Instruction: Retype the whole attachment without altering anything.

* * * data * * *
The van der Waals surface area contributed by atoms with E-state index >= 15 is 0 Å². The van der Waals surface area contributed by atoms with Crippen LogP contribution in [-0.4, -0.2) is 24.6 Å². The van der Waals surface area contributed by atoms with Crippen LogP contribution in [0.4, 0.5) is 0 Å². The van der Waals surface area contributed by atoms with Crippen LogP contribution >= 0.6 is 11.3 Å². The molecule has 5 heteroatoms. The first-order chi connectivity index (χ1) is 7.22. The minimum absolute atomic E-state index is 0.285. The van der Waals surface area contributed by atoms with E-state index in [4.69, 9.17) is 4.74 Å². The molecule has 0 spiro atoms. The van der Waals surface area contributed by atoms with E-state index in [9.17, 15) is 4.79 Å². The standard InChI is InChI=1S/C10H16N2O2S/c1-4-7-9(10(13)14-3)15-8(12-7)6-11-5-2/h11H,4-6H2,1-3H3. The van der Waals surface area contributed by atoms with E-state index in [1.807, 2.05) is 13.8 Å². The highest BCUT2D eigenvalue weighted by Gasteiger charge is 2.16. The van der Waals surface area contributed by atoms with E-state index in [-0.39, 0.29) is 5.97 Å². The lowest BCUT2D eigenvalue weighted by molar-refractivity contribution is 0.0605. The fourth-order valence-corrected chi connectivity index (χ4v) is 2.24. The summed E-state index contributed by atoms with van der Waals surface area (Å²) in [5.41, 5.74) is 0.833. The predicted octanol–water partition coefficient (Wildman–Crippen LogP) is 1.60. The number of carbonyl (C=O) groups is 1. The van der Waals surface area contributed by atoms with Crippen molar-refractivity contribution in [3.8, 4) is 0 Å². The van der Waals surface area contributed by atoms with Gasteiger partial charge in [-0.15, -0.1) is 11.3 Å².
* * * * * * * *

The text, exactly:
The van der Waals surface area contributed by atoms with E-state index >= 15 is 0 Å². The van der Waals surface area contributed by atoms with Crippen LogP contribution in [-0.4, -0.2) is 24.6 Å². The van der Waals surface area contributed by atoms with Crippen LogP contribution in [0.4, 0.5) is 0 Å². The van der Waals surface area contributed by atoms with Crippen LogP contribution >= 0.6 is 11.3 Å². The molecule has 5 heteroatoms. The first-order chi connectivity index (χ1) is 7.22. The minimum absolute atomic E-state index is 0.285. The van der Waals surface area contributed by atoms with E-state index in [4.69, 9.17) is 4.74 Å². The molecule has 0 spiro atoms. The van der Waals surface area contributed by atoms with E-state index in [9.17, 15) is 4.79 Å². The standard InChI is InChI=1S/C10H16N2O2S/c1-4-7-9(10(13)14-3)15-8(12-7)6-11-5-2/h11H,4-6H2,1-3H3. The van der Waals surface area contributed by atoms with E-state index in [1.807, 2.05) is 13.8 Å². The highest BCUT2D eigenvalue weighted by Gasteiger charge is 2.16. The van der Waals surface area contributed by atoms with E-state index in [-0.39, 0.29) is 5.97 Å². The lowest BCUT2D eigenvalue weighted by molar-refractivity contribution is 0.0605. The fourth-order valence-corrected chi connectivity index (χ4v) is 2.24. The summed E-state index contributed by atoms with van der Waals surface area (Å²) in [5.41, 5.74) is 0.833. The predicted octanol–water partition coefficient (Wildman–Crippen LogP) is 1.60. The number of carbonyl (C=O) groups is 1. The van der Waals surface area contributed by atoms with Crippen molar-refractivity contribution in [3.8, 4) is 0 Å². The van der Waals surface area contributed by atoms with Gasteiger partial charge in [-0.15, -0.1) is 11.3 Å².